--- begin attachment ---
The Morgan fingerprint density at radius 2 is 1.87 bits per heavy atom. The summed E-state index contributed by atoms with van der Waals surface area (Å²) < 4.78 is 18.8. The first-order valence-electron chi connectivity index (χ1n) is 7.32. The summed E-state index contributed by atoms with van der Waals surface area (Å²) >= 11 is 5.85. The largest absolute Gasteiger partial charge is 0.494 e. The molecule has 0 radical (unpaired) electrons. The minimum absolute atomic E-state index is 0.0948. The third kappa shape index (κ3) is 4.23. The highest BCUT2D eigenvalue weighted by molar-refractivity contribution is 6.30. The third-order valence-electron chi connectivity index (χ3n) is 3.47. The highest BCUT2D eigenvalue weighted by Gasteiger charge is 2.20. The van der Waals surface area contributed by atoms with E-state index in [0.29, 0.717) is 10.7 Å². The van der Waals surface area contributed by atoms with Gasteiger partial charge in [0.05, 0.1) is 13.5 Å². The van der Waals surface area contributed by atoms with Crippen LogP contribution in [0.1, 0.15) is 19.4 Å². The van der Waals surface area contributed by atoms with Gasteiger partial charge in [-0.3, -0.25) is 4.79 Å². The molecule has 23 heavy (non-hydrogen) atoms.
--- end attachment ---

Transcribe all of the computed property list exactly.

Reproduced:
The Morgan fingerprint density at radius 2 is 1.87 bits per heavy atom. The summed E-state index contributed by atoms with van der Waals surface area (Å²) < 4.78 is 18.8. The first-order valence-electron chi connectivity index (χ1n) is 7.32. The summed E-state index contributed by atoms with van der Waals surface area (Å²) >= 11 is 5.85. The largest absolute Gasteiger partial charge is 0.494 e. The molecule has 0 radical (unpaired) electrons. The minimum absolute atomic E-state index is 0.0948. The third kappa shape index (κ3) is 4.23. The highest BCUT2D eigenvalue weighted by molar-refractivity contribution is 6.30. The third-order valence-electron chi connectivity index (χ3n) is 3.47. The highest BCUT2D eigenvalue weighted by Gasteiger charge is 2.20. The van der Waals surface area contributed by atoms with E-state index in [0.29, 0.717) is 10.7 Å². The van der Waals surface area contributed by atoms with Gasteiger partial charge in [0.05, 0.1) is 13.5 Å². The van der Waals surface area contributed by atoms with Crippen LogP contribution in [0.1, 0.15) is 19.4 Å². The van der Waals surface area contributed by atoms with Gasteiger partial charge in [-0.3, -0.25) is 4.79 Å². The molecule has 23 heavy (non-hydrogen) atoms.